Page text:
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Corn
Volume 63 Number 15 Date 08/16/2018


CORN ROOTWORM - The late-summer beetle survey is now in progress. Results from July 31-August 16 indicate populations are generally low across southern and central Wisconsin. Above-threshold averages of 0.75 or more beetles per plant were found in only 6 of 81 fields (7%), while beetles were not found in a large percentage of the sampled fields (67%). The current survey average is very low at 0.2 per plant. More rootworm adults are expected to appear on silks in later-planted fields as beetle emergence continues, therefore scouting to determine this season's corn rootworm pressure and to forecast the risk of larval root injury to continuous corn in 2019 should be conducted in the next 2-3 weeks.

WESTERN BEAN CUTWORM - Moth counts have declined at most monitoring locations. The traps in Marinette and Oconto counties continued to register very low captures of 3-6 moths per trap this week, while counts at nearly all other sites fell to near zero for the reporting period. As of August 16, the state cumulative total is 619 moths in 55 traps (11 per trap average), a marked decrease from the 1,856 moths in 70 traps (27 per trap average) collected last season. The highest individual count for the nine-week monitoring period is 78 moths near Durand in Pepin County.

EUROPEAN CORN BORER - The treatment window for second-generation larvae has closed near Beloit, Eau Claire, La Crosse, Lancaster and Madison, but will remain open for 1-2 more weeks in parts of central and northern Wisconsin. Final inspections should be performed before degree day accumulations surpass 2,100 (modified base 50F) and larvae begin boring into corn stalks. Due to the variability in corn borer development across the state, sweet corn growers are advised to evaluate fields carefully and base control decisions on the specific conditions observed.

JAPANESE BEETLE - This insect is still common in cornfield perimeters across much of the state. Beetles were noted feeding on corn silks this week from Grant to Wood County, with most infestations limited to the outer 10-12 rows of the field. As a reminder, a field-wide average of three or more beetles per ear is considered high and may be a concern for fields not yet pollinated.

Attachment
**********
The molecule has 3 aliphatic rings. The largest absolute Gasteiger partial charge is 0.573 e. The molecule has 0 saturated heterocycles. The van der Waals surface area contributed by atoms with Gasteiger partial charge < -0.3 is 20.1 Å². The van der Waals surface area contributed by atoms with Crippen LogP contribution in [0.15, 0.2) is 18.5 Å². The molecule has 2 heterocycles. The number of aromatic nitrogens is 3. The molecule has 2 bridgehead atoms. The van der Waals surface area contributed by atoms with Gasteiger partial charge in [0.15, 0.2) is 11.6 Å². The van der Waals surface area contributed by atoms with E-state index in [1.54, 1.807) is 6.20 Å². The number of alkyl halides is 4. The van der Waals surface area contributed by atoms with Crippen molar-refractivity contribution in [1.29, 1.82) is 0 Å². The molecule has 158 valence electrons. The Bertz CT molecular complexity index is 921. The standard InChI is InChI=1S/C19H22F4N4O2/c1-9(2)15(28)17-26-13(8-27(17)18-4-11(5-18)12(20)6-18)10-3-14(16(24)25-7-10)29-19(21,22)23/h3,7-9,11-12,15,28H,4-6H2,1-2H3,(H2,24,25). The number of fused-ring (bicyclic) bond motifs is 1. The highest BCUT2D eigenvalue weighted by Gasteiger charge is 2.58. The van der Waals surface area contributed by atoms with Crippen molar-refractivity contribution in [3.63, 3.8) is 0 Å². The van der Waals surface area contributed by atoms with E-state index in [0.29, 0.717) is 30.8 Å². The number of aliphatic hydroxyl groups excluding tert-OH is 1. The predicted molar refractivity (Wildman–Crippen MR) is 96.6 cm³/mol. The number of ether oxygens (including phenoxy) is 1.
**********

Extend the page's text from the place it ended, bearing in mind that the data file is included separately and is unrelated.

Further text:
CORN EARWORM - The first significant migrations into Wisconsin of the 2018 season were registered this week. Locally moderate to heavy flights of 53-206 moths per trap were reported from the Arlington, Beaver Dam, Cottage Grove, Mayville, and Sun Prairie monitoring locations. A cumulative total of 850 moths have been captured in 15 pheromone traps to date. Sweet corn growers should continue to follow CEW migration reports and maintain treatments as long as moth activity persists and green silks are available for oviposition. Counts for the week ending August 16 were: Arlington 57, Beaver Dam 53, Coon Valley 15, Cottage Grove 63, Hancock 4, Janesville 28, Madison North 45, Marshfield 0, Mayville 206, Pardeeville 26, Prairie du Chien 0, Ripon 16, Sun Prairie 94, Watertown 15, and Wausau 0.

CORN LEAF APHID - Colonies of this aphid are appearing on corn ears and leaves in southern and western Wisconsin. Corn leaf aphids usually do not interfere with pollination unless they appear early and populations grow rapidly, and a large percentage of corn tassels become saturated with aphids and their honeydew secretions.

-- Krista Hamilton, DATCP Entomologist